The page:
Annual Newsletter of the Slavic Research Center, Hokkaido University
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English News  No.7 , December 1999
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From the Director
Foreign Visiting Fellowship Program
Our Current Staff
Research Funded by the Ministry of Education, Science and Culture
Guest Lectures from Abroad
Visitors from Abroad
Awards for SRC Staff
Publications (1998-1999)
The Library
Essays by Foreign Fellows
Cynthia H. Whittaker
Isabel Tirado
Kuili Liu
John P. LeDonne

Visitor's Impressions

Cynthia H. Whittaker
(City University of New York, USA, Foreign Visiting Fellow, SRC, 1999-2000)

The author on Mt.Iwaonupuri in the autumn.

Upon learning that I had received a grant enabling me to visit Asia for the first time and spend ten months in Japan, I immediately fell into an enchanted reverie at the prospect of exploring an exotic culture, and visions of the mysterious East floated in my imagination. Then I landed in Sapporo - a busy, modern, Western town complete with L.L. Bean and Tower Record stores and nary a kimono in sight. The Slavic Research Center is just as cosmopolitan, with conversations switching genially from Russian to English; outside the window of my large computerized office, I can watch Hokkaido University students practicing tennis on one of the couple dozen courts that dot this treed campus, whose landscape reminds me of my graduate school days in the Midwest. At the end of the first week, I complained to Mochizuki-san, the guardian angel of the Center's gaijin, that my husband, at 6'5", was the most exotic thing here.
My first impressions were wrong. I like cooking, hiking, and the arts, and Japan has brought the thrill of novelty to all three. Japanese food is as good as any in the world, and it's best on our island of Hokkaido. Nearby farms provide fruits and vegetables at their seasonal peak, fish stores sell crabs that smell of the Sea of Okhotsk, and nowhere are potatoes and strawberries so good. With ingredients that fresh, even a novice can dazzle in the kitchen, and I've tried my hand at everything from atsuyaki-tomago to zaru soba and have become a fanatic soybeaniste. Japanese take cuisine seriously - fifty percent of all television programs concern food. The Center's Hayashi-san is our resident expert, and he promises to teach us the fine art of tempura.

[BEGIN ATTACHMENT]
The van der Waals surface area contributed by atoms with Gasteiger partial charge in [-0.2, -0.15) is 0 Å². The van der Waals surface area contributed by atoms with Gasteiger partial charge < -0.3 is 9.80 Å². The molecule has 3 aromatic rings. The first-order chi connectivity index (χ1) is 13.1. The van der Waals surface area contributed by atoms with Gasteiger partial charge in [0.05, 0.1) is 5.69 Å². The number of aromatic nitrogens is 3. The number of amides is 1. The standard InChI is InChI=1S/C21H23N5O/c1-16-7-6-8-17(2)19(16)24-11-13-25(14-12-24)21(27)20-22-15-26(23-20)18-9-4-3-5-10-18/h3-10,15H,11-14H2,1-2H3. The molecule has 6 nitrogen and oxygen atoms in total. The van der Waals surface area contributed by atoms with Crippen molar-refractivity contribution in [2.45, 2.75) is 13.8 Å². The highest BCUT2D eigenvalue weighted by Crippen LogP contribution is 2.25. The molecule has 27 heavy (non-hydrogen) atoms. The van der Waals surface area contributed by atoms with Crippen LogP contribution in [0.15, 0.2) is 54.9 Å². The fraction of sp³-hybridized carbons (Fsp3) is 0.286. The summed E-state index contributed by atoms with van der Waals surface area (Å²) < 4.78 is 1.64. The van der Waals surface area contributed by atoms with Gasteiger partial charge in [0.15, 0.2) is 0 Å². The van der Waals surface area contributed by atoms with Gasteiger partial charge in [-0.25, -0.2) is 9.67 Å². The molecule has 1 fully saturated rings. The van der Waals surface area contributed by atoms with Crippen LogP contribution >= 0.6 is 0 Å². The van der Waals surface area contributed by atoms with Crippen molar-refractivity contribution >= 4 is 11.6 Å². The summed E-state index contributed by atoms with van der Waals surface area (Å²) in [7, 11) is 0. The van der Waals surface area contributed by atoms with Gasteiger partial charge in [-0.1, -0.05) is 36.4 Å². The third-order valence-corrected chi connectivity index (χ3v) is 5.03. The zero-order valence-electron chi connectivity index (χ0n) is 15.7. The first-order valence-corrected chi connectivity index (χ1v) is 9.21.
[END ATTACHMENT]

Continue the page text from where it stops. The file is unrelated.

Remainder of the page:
Hokkaido's unpopulated stretches of natural beauty offer superb hiking possibilities, although the first mountain I climbed was within Sapporo's city limits. Short trips have taken me to caldera lakes, old smoking mountains, fifty-year-old volcanoes, boiling geyser ponds, and fields of lavender and Arctic flowers. And, everywhere, there are sulphuric hot springs, with facilities for a customary Japanese scrub and a long, mellow soak out of doors in water that Mother Nature has heated to about 100 degrees fahrenheit.
Traditional arts are harder to explore, but worth the effort. The twangy sound of the thirteen-stringed koto, the elegant and stylized unfurling of a fan in a presentation of N drama, the slow and sensual dance of a heart-broken heron in a Kabuki play, or the 100 gestures used to prepare each cup in a tea ceremony are cultural moments that are unique to Japan. After viewing an exhibition on kimono design during the Tokugawa era, I became convinced it was the most beautiful garment ever crafted. Happily, the best-priced antique kimono store in Japan is located in Sapporo, and the owner will let you browse for hours.
In Kyoto, the castles, shrines, and temples are as spectacular as everyone says, but the gardens are edenic. The Katsura Imperial Garden was the most aesthetically refined man-made place I had ever visited; at every turn, the "frame" of bent tree, rounded bush, moss-covered bridge, and curved pond were in perfect balance and proportion. A garden is intended as a place for meditation; as one pamphlet pointed out, the visitor should keep silence since the trees have much to say to us, the stones are old and wise, and the sound of waterfall cleanses our ears so that we may hear the voice of Buddha in the mountains.
Other less spiritual things astound the visitor from New York. Japanese cities (although their architecture is aggressively ugly) are clean and safe; I've left my back pack, with perfect confidence, in a city park while I went on an hour's hike. The other thing I will sorely miss is the polite and smiling service in stores and restaurants, where the entire staff shouts "Welcome!" when you walk in. However, I will gladly say sayonara to the ubiquitous crows that caw at me from above or the gnat-like cyclists who swipe at me from every direction as I walk to and from the Center.
But all the above is frosting on the cake. I came here hoping to read, think, and write about the Russian monarchy in the eighteenth century, and I was not disappointed. The Slavic Research Center has a serious academic atmosphere, a surprisingly rich library collection, colleagues with a wonderful sense of humor, and a computer staff, to whom I owe debts of gratitude that can never be repaid. I soon came to realize that I will never again in my life have working conditions as idyllic as those I'm enjoying this year, and I bow and say domo arigato gozaimas.

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